The newness of CBD has resulted in many, many new questions about the compound. This all makes sense – after all, CBD was only legalized less than two years ago at the federal level, and regulations from the United States Food & Drug Administration are still forthcoming. However, for as many questions as there are, there are also many answers.
One of the common causes of confusion about CBD is whether or not CBD shows up on a drug test. Thankfully for CBD users, the answer is usually no…with some exceptions.
First, it’s important to understand how a drug test works and why this might have an interaction with CBD. There are, of course, many different types of drug tests, including tests that examine for the presence of THC in the system. THC is short for tetrahydrocannabinol, and it is the active cannabinoid in marijuana that is responsible for the intoxication that someone feels when they consume marijuana. Amounts vary, but the average THC content of marijuana is usually around 12%.
Using marijuana with a 12% THC level – or even significantly less – might trigger a positive result on a drug test. There are many different types of marijuana tests. They usually work by examining the level of THC. These tests can work by examining urine, saliva, blood, or hair follicle. If a user is determined to have more than 50 nanograms per milliliter of THC in their system, a positive drug result might be triggered. Some tests are even more sensitive and may trigger a positive result at 20 nanograms.
A variety of factors can go into whether or not someone tests positive for THC. These include:
- The overall sensitivity of the drug test.
- The method of testing used.
- The metabolism and processing speed of the individual taking the test.
- The individual’s history of marijuana use.
There are numerous types of CBD: Full Spectrum, Broad Spectrum, and Isolate. Isolate is essentially pure CBD and contains no other cannabinoid besides CBD. As such, a user of Isolate CBD might risk testing positive for THC. Broad Spectrum CBD also contains no THC. Full Spectrum CBD is virtually identical to Broad Spectrum CBD except that it does contain THC. However, within the United States and many other sections of the world, this CBD is legally not allowed to contain more than .3% THC. This level is not nearly enough to result in any sort of intoxication.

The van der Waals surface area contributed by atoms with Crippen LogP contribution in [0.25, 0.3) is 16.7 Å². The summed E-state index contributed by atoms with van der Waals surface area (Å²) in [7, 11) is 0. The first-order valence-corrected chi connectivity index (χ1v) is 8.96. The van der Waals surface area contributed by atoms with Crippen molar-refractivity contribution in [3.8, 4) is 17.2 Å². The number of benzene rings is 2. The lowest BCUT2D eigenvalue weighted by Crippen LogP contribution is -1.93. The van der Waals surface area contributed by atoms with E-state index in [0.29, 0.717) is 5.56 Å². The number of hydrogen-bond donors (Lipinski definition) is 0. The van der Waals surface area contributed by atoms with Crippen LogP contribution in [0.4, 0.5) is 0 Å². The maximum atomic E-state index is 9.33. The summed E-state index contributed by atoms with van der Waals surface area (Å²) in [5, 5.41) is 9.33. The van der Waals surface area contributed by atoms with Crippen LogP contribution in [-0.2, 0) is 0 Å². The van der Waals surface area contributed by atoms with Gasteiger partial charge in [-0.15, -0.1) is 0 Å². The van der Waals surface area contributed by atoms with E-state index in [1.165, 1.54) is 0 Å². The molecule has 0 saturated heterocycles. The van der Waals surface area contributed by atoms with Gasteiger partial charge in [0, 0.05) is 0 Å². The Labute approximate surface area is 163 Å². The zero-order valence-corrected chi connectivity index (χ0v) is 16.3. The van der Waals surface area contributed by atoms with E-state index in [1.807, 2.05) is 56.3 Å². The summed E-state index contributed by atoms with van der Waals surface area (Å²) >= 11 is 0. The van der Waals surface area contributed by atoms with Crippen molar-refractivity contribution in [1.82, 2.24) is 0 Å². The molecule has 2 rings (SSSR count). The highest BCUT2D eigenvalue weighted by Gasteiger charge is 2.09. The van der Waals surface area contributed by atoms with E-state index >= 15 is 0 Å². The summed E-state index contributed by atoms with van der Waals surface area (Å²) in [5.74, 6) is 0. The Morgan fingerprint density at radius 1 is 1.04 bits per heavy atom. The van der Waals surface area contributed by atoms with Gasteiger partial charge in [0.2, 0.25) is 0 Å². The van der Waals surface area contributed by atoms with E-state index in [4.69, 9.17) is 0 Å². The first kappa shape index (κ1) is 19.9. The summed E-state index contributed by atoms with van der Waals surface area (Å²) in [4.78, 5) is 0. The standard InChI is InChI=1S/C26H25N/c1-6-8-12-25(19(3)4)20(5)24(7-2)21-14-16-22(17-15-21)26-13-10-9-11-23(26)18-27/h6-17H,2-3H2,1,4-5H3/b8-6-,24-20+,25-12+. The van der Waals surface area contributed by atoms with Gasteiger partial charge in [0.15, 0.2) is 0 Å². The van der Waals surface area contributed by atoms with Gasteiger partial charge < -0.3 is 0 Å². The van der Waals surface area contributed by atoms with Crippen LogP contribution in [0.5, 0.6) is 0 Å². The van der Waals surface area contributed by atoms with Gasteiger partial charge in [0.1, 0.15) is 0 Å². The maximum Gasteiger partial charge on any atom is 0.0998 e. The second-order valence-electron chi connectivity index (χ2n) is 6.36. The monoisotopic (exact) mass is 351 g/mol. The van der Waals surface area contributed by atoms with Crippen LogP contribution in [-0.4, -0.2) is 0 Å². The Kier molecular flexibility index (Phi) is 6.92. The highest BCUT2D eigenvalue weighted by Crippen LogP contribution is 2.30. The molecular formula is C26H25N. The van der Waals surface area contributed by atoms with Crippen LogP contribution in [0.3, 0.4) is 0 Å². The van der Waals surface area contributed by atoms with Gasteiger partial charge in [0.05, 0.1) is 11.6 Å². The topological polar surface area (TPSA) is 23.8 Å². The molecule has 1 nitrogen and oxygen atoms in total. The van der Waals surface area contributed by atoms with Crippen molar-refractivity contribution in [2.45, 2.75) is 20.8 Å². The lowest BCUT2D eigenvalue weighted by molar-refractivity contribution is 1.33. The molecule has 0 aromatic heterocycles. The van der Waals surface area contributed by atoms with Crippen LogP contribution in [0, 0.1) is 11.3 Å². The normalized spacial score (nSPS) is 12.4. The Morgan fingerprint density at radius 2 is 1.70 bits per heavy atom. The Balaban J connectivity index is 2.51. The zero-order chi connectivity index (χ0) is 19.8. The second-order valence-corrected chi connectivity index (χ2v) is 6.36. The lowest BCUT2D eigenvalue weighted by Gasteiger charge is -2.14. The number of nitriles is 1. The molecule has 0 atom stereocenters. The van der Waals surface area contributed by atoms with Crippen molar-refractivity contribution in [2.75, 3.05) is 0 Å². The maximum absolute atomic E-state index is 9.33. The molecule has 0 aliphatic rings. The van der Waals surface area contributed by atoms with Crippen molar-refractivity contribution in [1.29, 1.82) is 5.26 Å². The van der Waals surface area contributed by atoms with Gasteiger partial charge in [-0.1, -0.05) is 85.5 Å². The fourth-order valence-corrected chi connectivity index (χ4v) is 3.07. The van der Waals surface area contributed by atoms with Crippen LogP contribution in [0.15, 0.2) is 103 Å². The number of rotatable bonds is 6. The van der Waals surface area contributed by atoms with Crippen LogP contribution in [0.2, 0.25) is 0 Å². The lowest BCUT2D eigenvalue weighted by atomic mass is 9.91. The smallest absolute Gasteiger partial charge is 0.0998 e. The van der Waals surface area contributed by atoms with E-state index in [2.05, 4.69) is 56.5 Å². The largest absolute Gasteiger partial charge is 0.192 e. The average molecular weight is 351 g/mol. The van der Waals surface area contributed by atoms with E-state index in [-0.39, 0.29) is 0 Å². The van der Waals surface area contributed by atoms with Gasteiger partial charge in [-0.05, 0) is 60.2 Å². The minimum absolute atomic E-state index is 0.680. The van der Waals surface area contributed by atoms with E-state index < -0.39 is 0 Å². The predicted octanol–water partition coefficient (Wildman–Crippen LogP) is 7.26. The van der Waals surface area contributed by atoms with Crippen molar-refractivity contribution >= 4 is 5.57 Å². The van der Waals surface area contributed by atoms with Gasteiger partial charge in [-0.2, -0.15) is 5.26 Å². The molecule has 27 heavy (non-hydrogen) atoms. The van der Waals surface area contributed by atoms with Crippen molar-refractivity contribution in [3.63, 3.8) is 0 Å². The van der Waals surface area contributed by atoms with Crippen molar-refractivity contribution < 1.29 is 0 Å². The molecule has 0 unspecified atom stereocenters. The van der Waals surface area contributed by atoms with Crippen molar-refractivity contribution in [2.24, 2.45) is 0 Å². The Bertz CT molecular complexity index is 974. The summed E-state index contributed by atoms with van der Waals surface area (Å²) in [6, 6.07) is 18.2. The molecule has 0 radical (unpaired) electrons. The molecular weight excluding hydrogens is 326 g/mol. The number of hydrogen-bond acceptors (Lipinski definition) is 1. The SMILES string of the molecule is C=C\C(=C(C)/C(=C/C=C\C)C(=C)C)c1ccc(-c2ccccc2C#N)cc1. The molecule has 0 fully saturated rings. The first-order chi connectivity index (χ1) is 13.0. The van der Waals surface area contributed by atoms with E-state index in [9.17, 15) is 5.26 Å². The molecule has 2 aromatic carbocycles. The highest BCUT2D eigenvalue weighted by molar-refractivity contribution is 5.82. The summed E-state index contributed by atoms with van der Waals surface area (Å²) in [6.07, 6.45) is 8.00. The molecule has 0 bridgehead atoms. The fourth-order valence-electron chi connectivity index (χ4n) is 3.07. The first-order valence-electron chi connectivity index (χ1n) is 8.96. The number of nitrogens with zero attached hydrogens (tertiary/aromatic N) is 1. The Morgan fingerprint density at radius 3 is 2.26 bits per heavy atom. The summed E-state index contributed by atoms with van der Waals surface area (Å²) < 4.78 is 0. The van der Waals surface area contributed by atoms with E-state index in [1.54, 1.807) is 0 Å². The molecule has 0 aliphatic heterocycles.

Generally speaking, as noted by at least one study, legally produced CBD does not contain enough THC to result in a drug test if that drug test uses the 50 nanograms per milliliter level. However, as noted by the study, that is not always the case, and if using the more sensitive 20 nanograms level, a positive drug test is possible. Furthermore, a positive drug test may still be possible, depending on the factors listed above.
This is a vitally important thing to understand, as a positive drug test can have devastating professional and personal ramifications on an individual. At the moment, standard drug tests cannot differentiate between CBD and marijuana use. Many people must be drug tested on a regular basis as part of their job or other legal issues, such as parole. A positive drug test may mean job loss. Such was the case for police officers in Albuquerque, New Mexico, who used CBD and then tested positive on a drug test.
This also makes it vitally important that individuals only use CBD products that have been accurately tested and labeled. A horrifying 2017 University of Pennsylvania study tested 84 products and found that nearly 70% were mislabeled for a variety of ingredients, including THC. This means that individuals can inadvertently use products that they think are THC-free, only to later fail a drug test because their products did actually contain THC. Fortunately for consumers, third-party CBD testing can resolve this issue by ensuring that people only use CBD products that have been adequately tested and labeled.
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